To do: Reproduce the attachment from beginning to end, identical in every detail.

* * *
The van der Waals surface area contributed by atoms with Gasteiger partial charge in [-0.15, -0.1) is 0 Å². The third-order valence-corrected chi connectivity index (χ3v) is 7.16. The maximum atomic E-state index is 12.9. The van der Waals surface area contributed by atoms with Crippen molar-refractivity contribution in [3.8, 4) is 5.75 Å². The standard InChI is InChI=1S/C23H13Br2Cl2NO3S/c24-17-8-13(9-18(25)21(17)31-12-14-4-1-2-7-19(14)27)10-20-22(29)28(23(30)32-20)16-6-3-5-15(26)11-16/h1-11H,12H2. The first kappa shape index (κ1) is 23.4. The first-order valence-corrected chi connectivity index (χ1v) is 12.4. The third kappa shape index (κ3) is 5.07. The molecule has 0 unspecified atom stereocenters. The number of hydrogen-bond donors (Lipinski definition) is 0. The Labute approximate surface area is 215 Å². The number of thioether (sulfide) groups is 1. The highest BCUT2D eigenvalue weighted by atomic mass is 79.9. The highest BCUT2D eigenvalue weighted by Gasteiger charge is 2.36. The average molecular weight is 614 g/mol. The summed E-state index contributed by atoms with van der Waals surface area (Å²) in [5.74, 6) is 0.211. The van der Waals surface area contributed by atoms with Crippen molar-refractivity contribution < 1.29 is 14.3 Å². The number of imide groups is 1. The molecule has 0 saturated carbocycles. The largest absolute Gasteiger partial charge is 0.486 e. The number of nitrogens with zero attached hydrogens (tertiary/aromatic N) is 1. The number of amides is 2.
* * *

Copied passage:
The van der Waals surface area contributed by atoms with Gasteiger partial charge in [-0.15, -0.1) is 0 Å². The third-order valence-corrected chi connectivity index (χ3v) is 7.16. The maximum atomic E-state index is 12.9. The van der Waals surface area contributed by atoms with Crippen molar-refractivity contribution in [3.8, 4) is 5.75 Å². The standard InChI is InChI=1S/C23H13Br2Cl2NO3S/c24-17-8-13(9-18(25)21(17)31-12-14-4-1-2-7-19(14)27)10-20-22(29)28(23(30)32-20)16-6-3-5-15(26)11-16/h1-11H,12H2. The first kappa shape index (κ1) is 23.4. The first-order valence-corrected chi connectivity index (χ1v) is 12.4. The third kappa shape index (κ3) is 5.07. The molecule has 0 unspecified atom stereocenters. The number of hydrogen-bond donors (Lipinski definition) is 0. The Labute approximate surface area is 215 Å². The number of thioether (sulfide) groups is 1. The highest BCUT2D eigenvalue weighted by atomic mass is 79.9. The highest BCUT2D eigenvalue weighted by Gasteiger charge is 2.36. The average molecular weight is 614 g/mol. The summed E-state index contributed by atoms with van der Waals surface area (Å²) in [5.74, 6) is 0.211. The van der Waals surface area contributed by atoms with Crippen molar-refractivity contribution < 1.29 is 14.3 Å². The number of imide groups is 1. The molecule has 0 saturated carbocycles. The largest absolute Gasteiger partial charge is 0.486 e. The number of nitrogens with zero attached hydrogens (tertiary/aromatic N) is 1. The number of amides is 2.